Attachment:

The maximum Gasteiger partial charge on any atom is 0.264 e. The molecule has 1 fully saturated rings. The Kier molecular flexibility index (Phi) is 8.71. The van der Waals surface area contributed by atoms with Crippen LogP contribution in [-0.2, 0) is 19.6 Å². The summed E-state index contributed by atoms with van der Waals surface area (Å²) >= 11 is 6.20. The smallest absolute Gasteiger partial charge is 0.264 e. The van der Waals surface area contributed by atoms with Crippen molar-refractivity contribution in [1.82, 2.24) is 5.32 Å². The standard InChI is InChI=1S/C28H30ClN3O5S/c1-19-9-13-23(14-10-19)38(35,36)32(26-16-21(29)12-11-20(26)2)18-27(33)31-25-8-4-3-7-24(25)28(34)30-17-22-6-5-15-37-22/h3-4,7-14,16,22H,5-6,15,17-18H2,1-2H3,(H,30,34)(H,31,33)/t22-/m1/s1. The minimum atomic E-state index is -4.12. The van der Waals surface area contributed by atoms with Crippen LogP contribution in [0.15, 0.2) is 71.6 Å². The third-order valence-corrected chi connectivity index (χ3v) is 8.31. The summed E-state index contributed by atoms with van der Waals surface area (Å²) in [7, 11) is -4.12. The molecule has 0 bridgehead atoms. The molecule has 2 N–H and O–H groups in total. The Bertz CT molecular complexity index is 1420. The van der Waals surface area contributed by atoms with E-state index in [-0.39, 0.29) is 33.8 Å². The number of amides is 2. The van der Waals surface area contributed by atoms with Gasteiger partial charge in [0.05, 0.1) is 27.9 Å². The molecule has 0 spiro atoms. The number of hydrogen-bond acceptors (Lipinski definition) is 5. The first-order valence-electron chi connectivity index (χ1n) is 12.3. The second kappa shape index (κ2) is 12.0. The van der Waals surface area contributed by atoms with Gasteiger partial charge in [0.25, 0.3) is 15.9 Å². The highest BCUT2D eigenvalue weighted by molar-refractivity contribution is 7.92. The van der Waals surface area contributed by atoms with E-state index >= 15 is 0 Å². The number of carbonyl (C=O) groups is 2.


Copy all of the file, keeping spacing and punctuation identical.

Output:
The maximum Gasteiger partial charge on any atom is 0.264 e. The molecule has 1 fully saturated rings. The Kier molecular flexibility index (Phi) is 8.71. The van der Waals surface area contributed by atoms with Crippen LogP contribution in [-0.2, 0) is 19.6 Å². The summed E-state index contributed by atoms with van der Waals surface area (Å²) >= 11 is 6.20. The smallest absolute Gasteiger partial charge is 0.264 e. The van der Waals surface area contributed by atoms with Crippen molar-refractivity contribution in [1.82, 2.24) is 5.32 Å². The standard InChI is InChI=1S/C28H30ClN3O5S/c1-19-9-13-23(14-10-19)38(35,36)32(26-16-21(29)12-11-20(26)2)18-27(33)31-25-8-4-3-7-24(25)28(34)30-17-22-6-5-15-37-22/h3-4,7-14,16,22H,5-6,15,17-18H2,1-2H3,(H,30,34)(H,31,33)/t22-/m1/s1. The minimum atomic E-state index is -4.12. The van der Waals surface area contributed by atoms with Crippen LogP contribution in [0.15, 0.2) is 71.6 Å². The third-order valence-corrected chi connectivity index (χ3v) is 8.31. The summed E-state index contributed by atoms with van der Waals surface area (Å²) in [7, 11) is -4.12. The molecule has 0 bridgehead atoms. The molecule has 2 N–H and O–H groups in total. The Bertz CT molecular complexity index is 1420. The van der Waals surface area contributed by atoms with E-state index in [-0.39, 0.29) is 33.8 Å². The number of amides is 2. The van der Waals surface area contributed by atoms with Gasteiger partial charge in [0.05, 0.1) is 27.9 Å². The molecule has 0 spiro atoms. The number of hydrogen-bond acceptors (Lipinski definition) is 5. The first-order valence-electron chi connectivity index (χ1n) is 12.3. The second kappa shape index (κ2) is 12.0. The van der Waals surface area contributed by atoms with Gasteiger partial charge in [0.25, 0.3) is 15.9 Å². The highest BCUT2D eigenvalue weighted by molar-refractivity contribution is 7.92. The van der Waals surface area contributed by atoms with E-state index >= 15 is 0 Å². The number of carbonyl (C=O) groups is 2.